By: Samuel Smith, Columnist
Views expressed in opinion columns are the author’s own.
Trigger warning, this article mentions weight, BMI, and eating disorders. A couple of weeks ago, I went to my doctor’s office for body composition and metabolism testing. It was simple – for body composition, I was weighed and had measurements taken, then sat in a giant pod (named the Bod Pod) for a couple of minutes. For metabolism testing, I laid on a bed with a hood over my head and sat as still as possible for 15 minutes. The body composition testing told us how much of my body weight was fat and nonfat, and the metabolism testing told us how many calories I burn at rest. I’m trying to lose weight, and I want to make sure I’m on the best track possible.
I learned some important things that day. I learned, first and foremost, I had not been eating nearly enough. My metabolism was super low, way lower than normal. I also learned something I already kind of figured, BMI will not be an accurate measurement of health for me.
For years, I would step on scales during physical education and at doctors’ offices, and get lectured because my BMI was in the “overweight” or “obese” category. It made no sense to me! It fueled a lot of unhealthy behavior in middle and high school – cycling from bingeing to restricting, working out until I was ready to pass out, and obsessing over the number on the scale. I could never seem to get my weight low enough.
A “healthy” weight for me according to BMI is 140lbs, on the dot. That is the weight where the “healthy” category tops off and the “overweight” category begins. Here’s the problem though, my body composition testing showed that I am 121.431lbs of fat-free mass. That is everything that isn’t fat, from bones to muscles, to organs, to water. A weight of 140lbs is not only impossible for me, but it’s dangerous. Indeed, when I was at the worst of my disordered eating, my lowest weight was somewhere in the 130s, and I felt miserable. My body couldn’t sustain that weight then, and it can’t now.
I’ve never been a healthy weight in my adult life, not even for my body’s needs. I’ve always struggled with eating in a way that best nourishes my body and exercising in a way that makes me feel good. It’s hard to work out in between classes, and it’s hard to eat right when McDonald’s is just a click away. I’ve started trying to lose weight, and I asked my dietician what she thinks a healthy weight for me is. She asked me what my thoughts were. I said somewhere around 150-170lbs, that I wanted to get to 170 and adjust from there. She laughed and said I’ll probably be healthiest at 175, anything lower would make me look famished. The body composition testing backs her up – I’m naturally going to be a bigger weight. Even at my fittest, I will be overweight or obese (according to BMI). That’s okay!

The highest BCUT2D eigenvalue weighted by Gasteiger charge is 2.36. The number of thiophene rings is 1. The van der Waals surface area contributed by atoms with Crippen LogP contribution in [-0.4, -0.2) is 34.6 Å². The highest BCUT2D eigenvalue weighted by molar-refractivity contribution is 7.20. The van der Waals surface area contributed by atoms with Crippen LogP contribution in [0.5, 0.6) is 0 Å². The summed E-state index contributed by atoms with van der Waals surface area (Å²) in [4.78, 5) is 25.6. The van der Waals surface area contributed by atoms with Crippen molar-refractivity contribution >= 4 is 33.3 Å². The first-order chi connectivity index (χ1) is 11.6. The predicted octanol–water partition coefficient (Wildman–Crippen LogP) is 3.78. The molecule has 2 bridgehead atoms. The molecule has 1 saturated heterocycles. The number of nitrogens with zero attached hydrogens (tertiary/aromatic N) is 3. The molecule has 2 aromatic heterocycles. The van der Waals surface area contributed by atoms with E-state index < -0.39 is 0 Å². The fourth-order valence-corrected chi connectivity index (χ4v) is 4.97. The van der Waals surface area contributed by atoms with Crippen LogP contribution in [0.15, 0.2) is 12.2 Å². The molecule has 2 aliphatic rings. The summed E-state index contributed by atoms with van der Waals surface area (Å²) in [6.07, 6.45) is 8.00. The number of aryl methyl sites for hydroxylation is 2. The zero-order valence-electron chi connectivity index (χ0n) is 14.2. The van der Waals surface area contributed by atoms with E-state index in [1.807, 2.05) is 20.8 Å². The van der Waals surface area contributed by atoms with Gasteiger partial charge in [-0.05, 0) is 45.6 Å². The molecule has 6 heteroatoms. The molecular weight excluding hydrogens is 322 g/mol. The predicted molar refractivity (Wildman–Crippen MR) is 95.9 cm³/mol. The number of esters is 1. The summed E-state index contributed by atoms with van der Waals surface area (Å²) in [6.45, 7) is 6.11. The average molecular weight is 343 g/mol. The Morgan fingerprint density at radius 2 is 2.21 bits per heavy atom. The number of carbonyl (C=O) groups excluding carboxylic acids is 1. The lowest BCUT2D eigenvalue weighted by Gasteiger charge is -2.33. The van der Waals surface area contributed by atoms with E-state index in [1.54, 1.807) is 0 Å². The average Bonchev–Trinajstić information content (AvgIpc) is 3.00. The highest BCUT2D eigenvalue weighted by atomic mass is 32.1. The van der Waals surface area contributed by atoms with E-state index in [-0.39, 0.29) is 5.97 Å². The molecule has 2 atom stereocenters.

BMI was created by a mathematician. Not a doctor, not a nutritionist, not someone who spent their whole life researching. It doesn’t take into account bone density, muscle mass, waist circumference, water retention, fitness levels, anything that goes into weight and health. Two people could be the same BMI, but one could have more muscle and less fat than the other. Two people could have the same BMI, but one could be lifting heavy and eating clean, while the other regularly eats fast food and lives a sedentary lifestyle.
Lastly, BMI doesn’t take into account the class divide. There is a correlation between lower socioeconomic status and higher BMI. This could be a lot of things – less access to nutritious food (like in food deserts), high-stress jobs, lack of adequate healthcare… BMI doesn’t look at the whole picture. Doctors, teachers, and fitness coaches can lecture you about your health based on simply BMI, but what are they doing to make sure everyone has access to the resources necessary to manage weight? What are they doing to make sure people have the resources they need to live healthy lifestyles? BMI shows us a number based on height and weight, but it can never give enough information to make an assessment on a person’s health.